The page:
School Preps Next Generation of Rural Alaska Farmers
Food is expensive to ship into Alaska, resulting in high prices. This is especially true for food sent to remote villages, where it must be delivered by aircraft.
Fairbanks Daily News-Miner
FAIRBANKS — Food is expensive to ship into Alaska, resulting in high prices. This is especially true for food sent to remote villages, where it must be delivered by aircraft.
Fresh produce is almost unheard of in some villages. If fruit or vegetables do make it in, the prices are just as unbelievable as the arrival of the items themselves.
In Bush Alaska a 5-pound bag of potatoes can cost about $15.
A stalk of celery, $9.
The Advanced Alaskan Growers School is doing something about the price of produce in Alaska. Free gardening classes are offered in two parts, sponsored by the University of Alaska Fairbanks Cooperative Extension Service. The first class is for beginners who want to learn to garden. The second class is for advanced students who already know how to garden and want to pursue farming or starting a small business selling Alaska-grown products. The classes are open to everyone; however, Alaska Natives or people living in the Tanana Chiefs Conference region have priority if there are more people than space available. The classes are taught through several means, including self-paced methods. People can take the class over the phone, online through the website “Blackboard,” or through the mail. All reading materials for the course will be provided.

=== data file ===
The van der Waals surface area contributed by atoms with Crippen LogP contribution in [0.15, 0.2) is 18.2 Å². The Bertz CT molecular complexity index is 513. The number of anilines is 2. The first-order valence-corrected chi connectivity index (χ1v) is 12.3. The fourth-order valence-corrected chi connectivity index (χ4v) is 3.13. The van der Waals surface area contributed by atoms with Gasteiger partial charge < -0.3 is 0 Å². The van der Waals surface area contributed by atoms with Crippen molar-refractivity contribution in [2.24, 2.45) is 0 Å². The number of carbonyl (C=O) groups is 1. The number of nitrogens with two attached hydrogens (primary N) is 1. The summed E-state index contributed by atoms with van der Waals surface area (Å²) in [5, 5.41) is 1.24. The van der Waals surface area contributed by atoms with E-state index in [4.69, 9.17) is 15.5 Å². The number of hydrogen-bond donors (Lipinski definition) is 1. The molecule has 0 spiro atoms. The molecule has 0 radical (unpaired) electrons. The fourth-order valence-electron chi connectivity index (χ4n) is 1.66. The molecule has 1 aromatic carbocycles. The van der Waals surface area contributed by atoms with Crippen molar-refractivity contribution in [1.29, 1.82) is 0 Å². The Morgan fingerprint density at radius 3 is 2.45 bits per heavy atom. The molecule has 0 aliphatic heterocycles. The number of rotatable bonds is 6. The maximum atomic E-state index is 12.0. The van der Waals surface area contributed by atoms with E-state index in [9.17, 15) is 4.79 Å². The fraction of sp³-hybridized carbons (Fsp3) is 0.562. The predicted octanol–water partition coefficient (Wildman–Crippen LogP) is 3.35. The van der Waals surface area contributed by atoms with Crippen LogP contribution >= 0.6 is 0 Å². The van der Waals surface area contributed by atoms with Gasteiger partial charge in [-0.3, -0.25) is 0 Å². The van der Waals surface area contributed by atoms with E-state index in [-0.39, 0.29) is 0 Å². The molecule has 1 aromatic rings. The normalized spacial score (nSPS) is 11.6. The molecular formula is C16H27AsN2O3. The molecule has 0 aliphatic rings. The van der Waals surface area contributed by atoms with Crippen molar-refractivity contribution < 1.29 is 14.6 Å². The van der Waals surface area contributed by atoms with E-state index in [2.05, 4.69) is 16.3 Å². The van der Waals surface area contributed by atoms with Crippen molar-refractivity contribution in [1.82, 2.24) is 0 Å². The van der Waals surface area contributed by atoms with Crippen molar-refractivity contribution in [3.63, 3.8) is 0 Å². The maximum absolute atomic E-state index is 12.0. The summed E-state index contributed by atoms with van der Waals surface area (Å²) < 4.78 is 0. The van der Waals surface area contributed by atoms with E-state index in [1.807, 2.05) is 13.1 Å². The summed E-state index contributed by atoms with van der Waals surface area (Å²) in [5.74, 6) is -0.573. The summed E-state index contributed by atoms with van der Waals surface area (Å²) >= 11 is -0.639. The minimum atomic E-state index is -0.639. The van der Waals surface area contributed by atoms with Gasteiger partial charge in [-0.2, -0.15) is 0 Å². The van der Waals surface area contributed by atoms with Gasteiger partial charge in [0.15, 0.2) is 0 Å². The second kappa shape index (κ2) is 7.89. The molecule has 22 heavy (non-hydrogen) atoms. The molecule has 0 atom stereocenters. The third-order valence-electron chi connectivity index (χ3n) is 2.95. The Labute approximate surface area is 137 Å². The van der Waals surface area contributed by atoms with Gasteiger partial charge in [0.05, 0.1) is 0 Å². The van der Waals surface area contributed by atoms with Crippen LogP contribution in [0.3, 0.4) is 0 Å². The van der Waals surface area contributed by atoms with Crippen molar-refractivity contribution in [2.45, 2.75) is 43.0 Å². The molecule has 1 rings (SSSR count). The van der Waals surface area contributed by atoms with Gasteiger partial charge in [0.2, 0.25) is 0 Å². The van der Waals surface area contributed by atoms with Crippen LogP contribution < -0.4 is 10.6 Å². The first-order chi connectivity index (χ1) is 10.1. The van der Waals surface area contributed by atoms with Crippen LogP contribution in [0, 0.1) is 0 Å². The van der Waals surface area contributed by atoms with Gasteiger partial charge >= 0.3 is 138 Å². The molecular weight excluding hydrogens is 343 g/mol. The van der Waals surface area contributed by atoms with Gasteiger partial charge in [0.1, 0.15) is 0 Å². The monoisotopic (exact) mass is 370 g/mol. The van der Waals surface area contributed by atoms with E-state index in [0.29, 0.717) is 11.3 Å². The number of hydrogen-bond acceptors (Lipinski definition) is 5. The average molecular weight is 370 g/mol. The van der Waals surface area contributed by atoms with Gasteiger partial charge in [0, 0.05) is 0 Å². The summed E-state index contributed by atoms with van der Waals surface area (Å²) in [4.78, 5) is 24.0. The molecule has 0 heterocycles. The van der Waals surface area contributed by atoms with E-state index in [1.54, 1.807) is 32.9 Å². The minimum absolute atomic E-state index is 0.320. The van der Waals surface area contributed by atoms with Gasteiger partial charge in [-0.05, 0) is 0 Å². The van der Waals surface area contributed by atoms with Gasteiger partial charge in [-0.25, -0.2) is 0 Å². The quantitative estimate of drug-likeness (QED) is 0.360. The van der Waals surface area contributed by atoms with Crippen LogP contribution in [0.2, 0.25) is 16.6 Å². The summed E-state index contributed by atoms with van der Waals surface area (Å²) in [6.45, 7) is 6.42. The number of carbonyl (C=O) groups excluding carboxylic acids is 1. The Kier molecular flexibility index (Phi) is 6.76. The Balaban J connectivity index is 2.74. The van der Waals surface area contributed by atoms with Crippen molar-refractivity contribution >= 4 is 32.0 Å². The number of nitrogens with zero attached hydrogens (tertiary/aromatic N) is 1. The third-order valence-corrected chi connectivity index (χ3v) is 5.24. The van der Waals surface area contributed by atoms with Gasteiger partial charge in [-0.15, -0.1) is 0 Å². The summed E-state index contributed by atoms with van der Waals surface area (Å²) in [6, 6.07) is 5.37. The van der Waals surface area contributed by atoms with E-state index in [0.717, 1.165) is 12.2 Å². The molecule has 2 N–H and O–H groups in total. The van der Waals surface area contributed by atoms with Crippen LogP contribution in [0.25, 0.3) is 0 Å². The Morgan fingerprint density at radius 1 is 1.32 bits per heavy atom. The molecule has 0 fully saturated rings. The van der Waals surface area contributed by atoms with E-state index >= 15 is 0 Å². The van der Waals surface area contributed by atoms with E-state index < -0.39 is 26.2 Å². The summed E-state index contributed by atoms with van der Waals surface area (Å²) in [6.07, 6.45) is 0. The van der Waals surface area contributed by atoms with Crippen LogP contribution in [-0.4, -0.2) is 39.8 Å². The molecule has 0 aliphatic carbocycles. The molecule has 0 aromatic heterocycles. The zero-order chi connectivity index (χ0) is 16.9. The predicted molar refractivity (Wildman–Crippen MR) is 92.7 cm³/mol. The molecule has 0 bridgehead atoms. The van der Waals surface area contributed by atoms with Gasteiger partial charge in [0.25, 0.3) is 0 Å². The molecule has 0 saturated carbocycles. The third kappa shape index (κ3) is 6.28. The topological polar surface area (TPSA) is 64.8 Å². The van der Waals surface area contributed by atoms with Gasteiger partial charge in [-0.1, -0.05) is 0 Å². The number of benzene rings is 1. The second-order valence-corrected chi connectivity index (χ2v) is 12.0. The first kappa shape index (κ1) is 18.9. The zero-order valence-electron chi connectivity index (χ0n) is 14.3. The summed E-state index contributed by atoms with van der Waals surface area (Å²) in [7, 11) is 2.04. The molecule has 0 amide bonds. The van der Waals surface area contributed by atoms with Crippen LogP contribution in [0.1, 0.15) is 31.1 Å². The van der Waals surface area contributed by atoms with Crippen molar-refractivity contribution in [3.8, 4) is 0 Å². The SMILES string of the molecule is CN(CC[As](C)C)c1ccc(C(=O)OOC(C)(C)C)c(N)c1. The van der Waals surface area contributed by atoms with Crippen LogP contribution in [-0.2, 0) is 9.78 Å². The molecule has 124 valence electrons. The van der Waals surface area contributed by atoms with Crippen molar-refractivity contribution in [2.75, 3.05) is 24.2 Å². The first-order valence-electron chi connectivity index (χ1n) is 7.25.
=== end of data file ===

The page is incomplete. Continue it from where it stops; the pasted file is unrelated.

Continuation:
“This class was designed because farmers are retiring and there hasn’t been a new group of farmers,” said Heidi Rader, the project director for the program. “They will fill the void of farmers and also it will compliment a subsistence lifestyle.”
The first part of the course teaches about gardening in remote villages. Participants receive tips on how to maintain a garden in extreme temperatures, and will be taught how to grow enough food for themselves and 10 other families.
Alaska’s climate is generally cold, so the class teaches methods for growing produce in harsh conditions. An example would be to use raised garden beds to conquer cold soil conditions or inadequate rainfall. Students learn about the soil in their area and how to make the best of it. They also learn about plant diseases, deficiencies, pests and how to deal with them.
Participants are able to grow a variety of fruits and vegetables depending on what the climate is like in their area. Produce that is easily grown in Alaska includes cabbage, celery, potatoes, carrots, in warmer temperatures a variety of berries, and more.
The second part is the advanced course, for master gardeners and others with at least two years of gardening or farming experience. The course introduces students to sustainable farming practices, such as raising bees, chicken, livestock and it teaches participants how to pursue farming, ranching or starting a small business to sell Alaska-grown products.
The beginners class started in March and the advanced course already has begun for 2011. The next classes will start in 2012 and will be offered twice during the year. Both classes have about 22 lessons that are self-paced.
The goal of this course is to inform people about the benefits of gardening and farming.
“There is a need out in the smaller communities for people to obtain fresh produce,” instructor Donavan Kienenberger said.